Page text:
Here’s a tale about boundaries – and the almost-certain impact that not having them will have on you, too.
A client of mine, Sarah, complained all the time about not having time for herself to get things done. The reason – always – was that she was constantly running to take care of her mother’s needs and demands.
Her mother had recently moved into an assisted living complex, and Sarah felt bad that her mother could no longer live independently. More importantly, Sarah felt extremely guilty that she was unable to have her mother live with her. After all, her grandmother lived with her family while Sarah was growing up.
Some self-judging phrases I heard from Sarah more than once included:
“I just feel like as her daughter, I should do whatever it takes to make it possible for her to live with me.”
“I feel like I’m failing her by making her live in that place instead of at my house.”
It didn’t help matters that Sarah’s mother complained bitterly and often about her life, her lack of independence, lack of visitors, and the fact that there just was nothing of interest for her in life any more.
None of which Sarah could do anything about – but all of which added to her feeling of failing her mom.
Remembering how her mother had always made sure to include Sarah’s grandmother in social activities, and tried to provide a variety of outings and diversions she would enjoy, Sarah felt particularly unworthy by comparison.
(Of course, she completely forgot that her mother was not holding down any sort of job outside the home while Sarah was growing up!)
So Sarah ran. All the time.
She ran every day to visit her mother and bring her everything she asked for as quickly as she could. She ran to be with her for as many meals as she could – while missing meals, time and activities with her own family. She ran to be with her mom after work, and even took numerous days off from work that came directly out of her paycheck. She regularly skipped her own medical appointments to run and do things for her mom instead.
By the time Sarah came to see me, she was overwhelmed with guilt – but also with stress, frustration and pent-up anger. She couldn’t do enough for her mother, yet her mother never gave her any sign of real appreciation for everything she did do. And while she continued to run and do for her mother, Sarah’s own health and physical wellbeing were suffering.
Naturally, Sarah connected feeling so miserable in large part with the constant demands of caring for her mother. It was also clear that her feeling of struggle to meet expectations, and feeling like she was failing, was making any sort of positive relationship with her mother impossible.
Sarah wanted so much to have just a small sign from her mother that she was appreciated, and that her efforts were making a difference in her mom’s life.
But what she couldn’t see was that before any real healing in the relationship between Sarah and her mother could begin to happen, Sarah had to be able to take a few steps back.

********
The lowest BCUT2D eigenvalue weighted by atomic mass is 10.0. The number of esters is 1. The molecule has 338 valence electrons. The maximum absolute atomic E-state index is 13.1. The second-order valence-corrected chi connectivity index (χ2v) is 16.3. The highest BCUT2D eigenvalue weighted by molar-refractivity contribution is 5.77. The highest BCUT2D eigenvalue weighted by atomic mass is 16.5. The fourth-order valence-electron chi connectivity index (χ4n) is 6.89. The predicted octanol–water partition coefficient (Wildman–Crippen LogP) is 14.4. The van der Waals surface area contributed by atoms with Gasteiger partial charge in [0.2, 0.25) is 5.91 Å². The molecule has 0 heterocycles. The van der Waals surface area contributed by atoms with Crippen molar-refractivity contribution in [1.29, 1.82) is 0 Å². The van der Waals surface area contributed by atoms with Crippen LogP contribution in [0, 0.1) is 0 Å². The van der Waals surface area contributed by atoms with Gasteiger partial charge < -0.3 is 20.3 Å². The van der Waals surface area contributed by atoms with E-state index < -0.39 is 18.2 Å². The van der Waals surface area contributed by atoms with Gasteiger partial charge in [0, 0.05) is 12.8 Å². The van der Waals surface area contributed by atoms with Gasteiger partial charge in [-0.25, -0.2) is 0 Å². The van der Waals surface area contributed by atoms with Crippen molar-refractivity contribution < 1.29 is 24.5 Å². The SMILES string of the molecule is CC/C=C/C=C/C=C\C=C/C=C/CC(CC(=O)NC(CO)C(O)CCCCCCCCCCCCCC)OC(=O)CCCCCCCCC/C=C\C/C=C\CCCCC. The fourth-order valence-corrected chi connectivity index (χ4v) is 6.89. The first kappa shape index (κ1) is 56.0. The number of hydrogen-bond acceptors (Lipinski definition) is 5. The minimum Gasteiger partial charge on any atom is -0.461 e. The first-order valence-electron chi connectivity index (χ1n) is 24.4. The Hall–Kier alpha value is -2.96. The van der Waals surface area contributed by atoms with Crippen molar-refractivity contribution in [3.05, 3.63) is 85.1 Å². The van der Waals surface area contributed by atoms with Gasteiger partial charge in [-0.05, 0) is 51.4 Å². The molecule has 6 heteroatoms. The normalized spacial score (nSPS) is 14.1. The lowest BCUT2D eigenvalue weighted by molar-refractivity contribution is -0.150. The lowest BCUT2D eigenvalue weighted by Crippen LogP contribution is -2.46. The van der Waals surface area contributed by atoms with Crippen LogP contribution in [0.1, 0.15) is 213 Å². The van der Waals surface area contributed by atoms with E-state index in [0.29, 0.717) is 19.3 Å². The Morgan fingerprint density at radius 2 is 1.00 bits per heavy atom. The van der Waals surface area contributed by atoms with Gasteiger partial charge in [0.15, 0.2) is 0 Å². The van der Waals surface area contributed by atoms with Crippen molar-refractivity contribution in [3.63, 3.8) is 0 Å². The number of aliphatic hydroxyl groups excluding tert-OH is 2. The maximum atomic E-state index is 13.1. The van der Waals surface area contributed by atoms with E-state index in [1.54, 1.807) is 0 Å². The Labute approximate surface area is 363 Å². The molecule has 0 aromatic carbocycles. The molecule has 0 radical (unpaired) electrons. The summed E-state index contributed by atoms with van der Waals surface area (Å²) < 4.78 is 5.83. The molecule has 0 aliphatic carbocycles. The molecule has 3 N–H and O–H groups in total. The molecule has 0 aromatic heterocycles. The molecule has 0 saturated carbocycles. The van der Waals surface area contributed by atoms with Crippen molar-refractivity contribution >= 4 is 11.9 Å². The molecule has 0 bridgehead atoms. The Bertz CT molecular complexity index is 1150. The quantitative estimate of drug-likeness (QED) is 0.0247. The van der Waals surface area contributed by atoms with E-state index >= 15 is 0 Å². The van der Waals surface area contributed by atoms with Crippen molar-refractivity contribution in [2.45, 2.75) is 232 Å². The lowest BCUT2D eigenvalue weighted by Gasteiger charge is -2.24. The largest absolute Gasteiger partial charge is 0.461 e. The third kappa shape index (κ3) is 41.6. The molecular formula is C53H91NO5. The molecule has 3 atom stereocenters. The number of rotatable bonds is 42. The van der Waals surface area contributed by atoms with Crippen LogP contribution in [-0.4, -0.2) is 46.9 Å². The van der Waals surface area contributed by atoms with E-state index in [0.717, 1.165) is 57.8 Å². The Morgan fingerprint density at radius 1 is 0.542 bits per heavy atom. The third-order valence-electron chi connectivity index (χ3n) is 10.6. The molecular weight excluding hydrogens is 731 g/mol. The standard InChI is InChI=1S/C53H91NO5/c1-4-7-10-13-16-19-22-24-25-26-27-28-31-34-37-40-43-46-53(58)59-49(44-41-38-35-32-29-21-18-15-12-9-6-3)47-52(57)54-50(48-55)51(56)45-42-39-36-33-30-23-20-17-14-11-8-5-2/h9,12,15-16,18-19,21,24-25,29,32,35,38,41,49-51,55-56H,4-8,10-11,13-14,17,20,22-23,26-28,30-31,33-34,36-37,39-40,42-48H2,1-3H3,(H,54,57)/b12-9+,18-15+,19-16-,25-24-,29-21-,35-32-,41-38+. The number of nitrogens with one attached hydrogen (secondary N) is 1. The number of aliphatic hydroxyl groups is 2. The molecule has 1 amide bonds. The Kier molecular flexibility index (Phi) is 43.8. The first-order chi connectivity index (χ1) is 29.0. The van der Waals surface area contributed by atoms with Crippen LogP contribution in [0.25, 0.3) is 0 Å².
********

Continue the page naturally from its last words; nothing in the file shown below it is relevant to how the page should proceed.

Once we could both see the full the extent and the impact of her Herculean efforts to meet her mother’s needs, I gave Sarah some good news: there was just one thing she needed to do to get some relief – a single solution to all of this, that was actually quite simple…and she could begin putting it into practice immediately.
It was all about setting some boundaries, to create some space for her own life. And, much to her surprise, that started with breathing.
I taught Sarah to memorize my “secret weapon” in the fight against caregiver stress: “…And We Breathe!”
The fact is, simply breathing before jumping in and acting on any new request from her mom was an imperative first step. Sarah was used to saying “yes” without a moment’s hesitation…then regretting it almost immediately.
–> Putting this “pause button” in place was Step 1 in a recovery process for her sanity and health!
So Sarah and I worked on her being able to slow down long enough to simply delay answering her mother’s requests, demands and complaints. She started small, carving out an extra hour or two before acting on any non-urgent request.
Within 2 weeks, Sarah was able to delay running to her mother by one full day, and within another week she had been able to cut down her running to just three times per week. Making this shift gradually “trained” both Sarah and her mother to a different schedule, and different expectations.
She began attending her children’s activities again, and improved her attendance at work. Within a month, Sarah was scheduling (and keeping!) her own doctor appointments. She began recognizing that her mother, while still complaining, could actually manage pretty well for a time in her absence.
As I taught Sarah the additional steps to having healthy boundaries, she was delighted to see that her mom even became receptive to some new social activities provided at her facility, which provided a very supportive environment with lots of options for her to enjoy.
Sarah’s family and social life improved dramatically as well. Needless to say, Sarah was thrilled!
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Going forward I’ll be sharing additional steps for setting boundaries in your life…so you really can gain your independence and feel good about yourself, and about your relationship with your loved one!
Start by remembering in those moments of overwhelm: “..and we breathe…”
Check out my virtual education and support group for caregivers called “Take Back Your Life: The Art of Self-Care.”
…and stay tuned for what to do beyond Step 1!